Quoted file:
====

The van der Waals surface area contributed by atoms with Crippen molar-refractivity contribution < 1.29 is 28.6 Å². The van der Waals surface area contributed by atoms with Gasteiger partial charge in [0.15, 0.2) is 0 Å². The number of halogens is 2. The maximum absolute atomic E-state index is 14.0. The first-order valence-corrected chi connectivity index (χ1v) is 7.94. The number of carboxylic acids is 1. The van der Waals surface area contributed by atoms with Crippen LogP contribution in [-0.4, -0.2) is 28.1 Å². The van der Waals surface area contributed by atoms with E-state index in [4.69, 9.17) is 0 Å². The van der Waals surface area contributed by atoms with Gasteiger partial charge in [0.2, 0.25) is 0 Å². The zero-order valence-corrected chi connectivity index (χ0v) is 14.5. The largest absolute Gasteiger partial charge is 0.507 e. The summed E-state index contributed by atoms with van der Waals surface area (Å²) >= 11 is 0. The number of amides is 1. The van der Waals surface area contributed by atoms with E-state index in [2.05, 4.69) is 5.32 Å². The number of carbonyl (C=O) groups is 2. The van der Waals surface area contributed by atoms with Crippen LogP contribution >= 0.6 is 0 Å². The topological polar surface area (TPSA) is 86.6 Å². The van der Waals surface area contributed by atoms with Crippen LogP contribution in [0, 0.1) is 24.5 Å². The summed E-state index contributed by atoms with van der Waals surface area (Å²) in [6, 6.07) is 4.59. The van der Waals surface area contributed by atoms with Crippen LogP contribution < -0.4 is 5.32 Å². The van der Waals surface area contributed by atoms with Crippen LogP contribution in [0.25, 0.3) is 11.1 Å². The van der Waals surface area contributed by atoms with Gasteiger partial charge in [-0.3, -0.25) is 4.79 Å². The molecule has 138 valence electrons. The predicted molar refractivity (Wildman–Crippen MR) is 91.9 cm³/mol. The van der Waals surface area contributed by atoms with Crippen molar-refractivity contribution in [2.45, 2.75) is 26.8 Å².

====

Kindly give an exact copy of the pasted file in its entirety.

The van der Waals surface area contributed by atoms with Crippen molar-refractivity contribution < 1.29 is 28.6 Å². The van der Waals surface area contributed by atoms with Gasteiger partial charge in [0.15, 0.2) is 0 Å². The number of halogens is 2. The maximum absolute atomic E-state index is 14.0. The first-order valence-corrected chi connectivity index (χ1v) is 7.94. The number of carboxylic acids is 1. The van der Waals surface area contributed by atoms with Crippen LogP contribution in [-0.4, -0.2) is 28.1 Å². The van der Waals surface area contributed by atoms with E-state index in [4.69, 9.17) is 0 Å². The van der Waals surface area contributed by atoms with Gasteiger partial charge in [0.2, 0.25) is 0 Å². The zero-order valence-corrected chi connectivity index (χ0v) is 14.5. The largest absolute Gasteiger partial charge is 0.507 e. The summed E-state index contributed by atoms with van der Waals surface area (Å²) >= 11 is 0. The number of amides is 1. The van der Waals surface area contributed by atoms with E-state index in [2.05, 4.69) is 5.32 Å². The number of carbonyl (C=O) groups is 2. The van der Waals surface area contributed by atoms with Crippen LogP contribution >= 0.6 is 0 Å². The topological polar surface area (TPSA) is 86.6 Å². The van der Waals surface area contributed by atoms with Crippen LogP contribution in [0, 0.1) is 24.5 Å². The summed E-state index contributed by atoms with van der Waals surface area (Å²) in [6, 6.07) is 4.59. The van der Waals surface area contributed by atoms with Crippen LogP contribution < -0.4 is 5.32 Å². The van der Waals surface area contributed by atoms with Crippen LogP contribution in [0.25, 0.3) is 11.1 Å². The van der Waals surface area contributed by atoms with Gasteiger partial charge in [-0.3, -0.25) is 4.79 Å². The molecule has 138 valence electrons. The predicted molar refractivity (Wildman–Crippen MR) is 91.9 cm³/mol. The van der Waals surface area contributed by atoms with Crippen molar-refractivity contribution in [2.45, 2.75) is 26.8 Å².